JULY 2017 THE RIDER /17 Saddle Fit & Technology: Saddle Fit and Western Saddles

By Jochen Schleese, CMS, CSFT, CSE ©2017 Saddlefit 4 Life ® All Rights Reserved

Over the years I have been asked many

times to address the subject of fitting western saddles, and have subsequently done some pre- sentations on this at both the Certified Horse- manship Association Conference and just this past weekend again at the Western States Horse Expo in CA. At each of these events I am con- stantly surprised at the number of people who attend my lectures and are extremely interested in the information I have to offer. Our specialty at Schleese over the past 30+ years is English saddles – and mainly dressage – but with the launch of our Devin Western Saddle with its many benefits and features it’s perhaps time to put some of these thoughts down on paper.

should fit into the saddle support area, and not sit over the shoulder and damage the cartilage, impinge the spinal processes or ligaments, nor pinch and numb the nerves permanently. This is the philosophy of Saddlefit4life® – to protect horse and rider from long term back damage – regardless of the saddle. For the rider, the basics are that the back shouldn’t ache, the hips should- n’t hurt and feel pulled apart, the knees shouldn’t bruise, and the rider should sit in proper balance to achieve riding in harmony. Most western saddles are still built to the

principles of the last century where they were working saddles used by cowboys. Most west- ern saddles built in the last 40 to 50 years are still built for the male rider, but it seems that the manufacturers may have forgotten what was done in the old days – when the cowboy came from a cattle drive after being 3-4 months in the countryside, the horse was usually put out to pasture for a few days to rest. It may have got- ten new shoes, and got a thorough grooming, while the saddle itself was completely over- hauled. The panel sheepskin was pulled off and replaced, and the bottom of the tree was re- shaped to the horse’s back with new sheepskin. He was then ready for the next cattle drive with a newly properly fitted saddle. The same applied to the army saddles – in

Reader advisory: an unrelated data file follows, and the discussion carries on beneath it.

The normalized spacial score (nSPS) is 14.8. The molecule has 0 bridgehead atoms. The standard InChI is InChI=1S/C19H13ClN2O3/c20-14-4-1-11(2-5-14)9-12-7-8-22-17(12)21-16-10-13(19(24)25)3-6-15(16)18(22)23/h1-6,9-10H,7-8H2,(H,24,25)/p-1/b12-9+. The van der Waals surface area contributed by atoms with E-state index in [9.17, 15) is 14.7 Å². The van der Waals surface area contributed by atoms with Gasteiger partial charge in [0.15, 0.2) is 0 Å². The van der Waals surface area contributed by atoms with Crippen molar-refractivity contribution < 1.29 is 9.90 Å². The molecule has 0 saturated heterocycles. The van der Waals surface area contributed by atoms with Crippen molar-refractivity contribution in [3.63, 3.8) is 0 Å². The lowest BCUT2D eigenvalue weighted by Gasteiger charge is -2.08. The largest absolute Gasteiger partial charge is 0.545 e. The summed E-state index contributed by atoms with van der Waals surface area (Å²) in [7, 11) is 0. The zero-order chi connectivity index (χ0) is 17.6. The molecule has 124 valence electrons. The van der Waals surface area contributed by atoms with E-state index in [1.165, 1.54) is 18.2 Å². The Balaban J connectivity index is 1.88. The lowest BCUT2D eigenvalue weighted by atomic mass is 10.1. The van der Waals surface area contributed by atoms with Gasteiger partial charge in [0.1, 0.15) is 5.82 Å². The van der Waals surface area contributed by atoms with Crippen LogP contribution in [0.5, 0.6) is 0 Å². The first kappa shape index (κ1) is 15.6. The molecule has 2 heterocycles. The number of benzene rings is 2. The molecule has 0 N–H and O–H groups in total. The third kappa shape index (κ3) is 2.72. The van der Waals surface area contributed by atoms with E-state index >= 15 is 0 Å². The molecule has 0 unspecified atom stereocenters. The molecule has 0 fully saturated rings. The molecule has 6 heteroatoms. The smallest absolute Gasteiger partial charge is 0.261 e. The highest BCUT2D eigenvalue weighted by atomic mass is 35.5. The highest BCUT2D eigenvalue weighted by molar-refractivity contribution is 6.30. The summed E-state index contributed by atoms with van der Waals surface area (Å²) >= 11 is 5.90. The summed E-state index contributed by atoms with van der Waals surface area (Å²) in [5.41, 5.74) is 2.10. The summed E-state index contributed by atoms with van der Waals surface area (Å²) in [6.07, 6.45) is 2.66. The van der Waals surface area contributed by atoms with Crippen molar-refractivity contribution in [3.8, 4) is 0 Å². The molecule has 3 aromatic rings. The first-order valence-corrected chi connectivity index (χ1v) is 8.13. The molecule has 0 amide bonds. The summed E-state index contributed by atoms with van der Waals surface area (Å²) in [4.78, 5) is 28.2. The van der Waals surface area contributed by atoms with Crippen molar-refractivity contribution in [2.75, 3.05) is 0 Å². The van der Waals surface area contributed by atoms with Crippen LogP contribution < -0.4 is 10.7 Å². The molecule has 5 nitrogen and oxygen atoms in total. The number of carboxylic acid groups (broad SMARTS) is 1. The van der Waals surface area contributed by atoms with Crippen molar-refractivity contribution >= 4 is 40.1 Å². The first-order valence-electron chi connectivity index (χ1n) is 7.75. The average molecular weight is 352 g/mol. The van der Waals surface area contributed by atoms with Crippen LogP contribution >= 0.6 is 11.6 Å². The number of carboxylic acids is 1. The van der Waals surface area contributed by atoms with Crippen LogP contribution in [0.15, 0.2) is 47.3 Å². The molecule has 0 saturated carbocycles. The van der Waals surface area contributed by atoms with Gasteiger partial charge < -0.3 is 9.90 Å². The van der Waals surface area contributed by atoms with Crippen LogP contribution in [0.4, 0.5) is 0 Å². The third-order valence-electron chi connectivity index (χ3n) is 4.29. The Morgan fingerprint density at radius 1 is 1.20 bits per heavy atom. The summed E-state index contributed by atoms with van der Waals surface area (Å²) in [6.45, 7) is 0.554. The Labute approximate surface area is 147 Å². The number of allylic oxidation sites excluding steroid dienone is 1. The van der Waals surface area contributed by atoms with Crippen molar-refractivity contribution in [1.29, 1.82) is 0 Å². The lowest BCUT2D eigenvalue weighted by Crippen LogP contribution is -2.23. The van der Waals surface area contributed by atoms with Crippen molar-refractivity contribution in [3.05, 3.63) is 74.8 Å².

the cavalry the officer was taught how to shift the stuffing around through the bottom of the saddle which was made of a serge panel. The stuffing was horsehair and deer hair and could be adjusted as much as 4-5 times per year. I have yet to see a modern western saddle refitted in any way – so they either fit well or they really don’t.

So what does this mean? Both the working

riders – cowboy or soldier – realized proper equipment and properly fitted saddles allowed them to do their jobs while protecting their horses. Today we have mass-produced western

The ‘Devin’ Western/Trail Saddle by Schleese Saddlery.

My principle on saddle fitting – any model

– is to fit the saddle to both the rider and ensure he/she is sitting correctly, balanced, and com- fortably, as well as to the horse’s conformation. Regardless which saddle – dressage, jumping, racing, endurance, speciality saddle, or western saddle – it has to fit along the lines of these com- monly accepted principles. The saddle must not impact or deform the horse’s back in any way (i.e., negatively influence the conformation). It